I suspect that a line is lost. JOHNSON.


may be read,-The sword of heaven.
Thus can the demi-god, Authority,


Make us pay down for our offence, by weight;
The sword of heaven:-on whom, &c.

Authority is then poetically called the sword of heaven, which will spare or punish, as it is commanded. The alteration is slight, being made only by taking a single letter from the end of the word, and placing it at the beginning.

This very ingenious and elegant emendation was suggested to me by the Rev. Dr. Roberts, Provost of Eton; and it may be countenanced by the following passage in The Cobler's Prophecy, 1594:

"In brief, they are the swords of heaven to punish." Sir W. D'Avenant, who incorporated this play of Shakspeare with Much Ado about Nothing, and formed out of them a tragicomedy called The Law against Lovers, omits the two last lines of this speech; I suppose, on account of their seeming obscurity. STEEVENS.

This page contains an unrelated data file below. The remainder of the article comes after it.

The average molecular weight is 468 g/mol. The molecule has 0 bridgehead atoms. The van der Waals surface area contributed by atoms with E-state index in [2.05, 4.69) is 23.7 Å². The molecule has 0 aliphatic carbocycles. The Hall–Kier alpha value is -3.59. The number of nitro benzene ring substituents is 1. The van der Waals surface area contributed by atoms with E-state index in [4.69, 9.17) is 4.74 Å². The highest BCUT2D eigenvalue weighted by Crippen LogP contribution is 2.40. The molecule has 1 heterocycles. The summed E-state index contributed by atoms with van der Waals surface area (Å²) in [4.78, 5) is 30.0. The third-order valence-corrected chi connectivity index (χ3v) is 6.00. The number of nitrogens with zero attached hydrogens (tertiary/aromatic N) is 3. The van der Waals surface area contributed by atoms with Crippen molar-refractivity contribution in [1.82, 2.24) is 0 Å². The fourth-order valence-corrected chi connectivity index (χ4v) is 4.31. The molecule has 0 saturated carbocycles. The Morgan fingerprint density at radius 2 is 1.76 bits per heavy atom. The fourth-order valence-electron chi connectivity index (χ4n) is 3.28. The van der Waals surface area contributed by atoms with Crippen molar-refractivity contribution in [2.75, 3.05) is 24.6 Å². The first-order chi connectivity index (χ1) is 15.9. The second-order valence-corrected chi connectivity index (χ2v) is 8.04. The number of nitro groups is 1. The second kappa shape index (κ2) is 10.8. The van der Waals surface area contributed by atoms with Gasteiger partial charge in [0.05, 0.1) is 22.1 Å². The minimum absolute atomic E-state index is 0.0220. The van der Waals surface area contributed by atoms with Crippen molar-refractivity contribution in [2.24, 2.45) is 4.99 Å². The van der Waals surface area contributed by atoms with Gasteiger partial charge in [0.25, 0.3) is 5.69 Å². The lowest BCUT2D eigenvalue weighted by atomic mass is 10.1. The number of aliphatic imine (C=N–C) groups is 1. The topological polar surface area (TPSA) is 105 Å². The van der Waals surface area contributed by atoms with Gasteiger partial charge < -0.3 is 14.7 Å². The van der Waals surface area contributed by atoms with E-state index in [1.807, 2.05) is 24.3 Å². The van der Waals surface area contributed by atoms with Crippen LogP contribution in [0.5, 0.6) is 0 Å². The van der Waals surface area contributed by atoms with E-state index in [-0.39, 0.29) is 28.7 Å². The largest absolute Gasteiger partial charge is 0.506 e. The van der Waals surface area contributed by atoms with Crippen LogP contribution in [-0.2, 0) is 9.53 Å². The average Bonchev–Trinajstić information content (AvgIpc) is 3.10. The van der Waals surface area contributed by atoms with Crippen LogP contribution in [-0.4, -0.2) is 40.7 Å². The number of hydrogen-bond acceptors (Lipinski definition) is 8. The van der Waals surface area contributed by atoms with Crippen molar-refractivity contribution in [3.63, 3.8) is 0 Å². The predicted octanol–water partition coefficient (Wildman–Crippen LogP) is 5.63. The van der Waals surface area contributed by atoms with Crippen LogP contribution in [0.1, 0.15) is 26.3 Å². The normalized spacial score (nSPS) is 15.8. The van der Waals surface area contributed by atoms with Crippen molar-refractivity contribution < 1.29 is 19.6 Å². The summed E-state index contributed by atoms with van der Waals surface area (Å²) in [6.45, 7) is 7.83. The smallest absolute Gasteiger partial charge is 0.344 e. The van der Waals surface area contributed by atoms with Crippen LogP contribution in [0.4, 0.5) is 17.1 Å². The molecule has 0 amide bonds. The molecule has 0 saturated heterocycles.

The very ingenious emendation proposed by Dr. Roberts, is yet more strongly supported by another passage in the play before us, where this phrase occurs, (Act III. sc. last):

"He who the sword of heaven will bear,
"Should be as holy, as severe."

Yet I believe the old copy is right. MALONE.

Notwithstanding Dr. Roberts's ingenious conjecture, the text is certainly right. Authority, being absolute in Angelo, is finely stiled by Claudio, the demi-god. To this uncontroulable power, the poet applies a passage from St. Paul to the Romans, ch. ix. v. 15, 18, which he properly styles, the words of heaven: "for he saith to Moses, I will have mercy on whom I will have mercy,"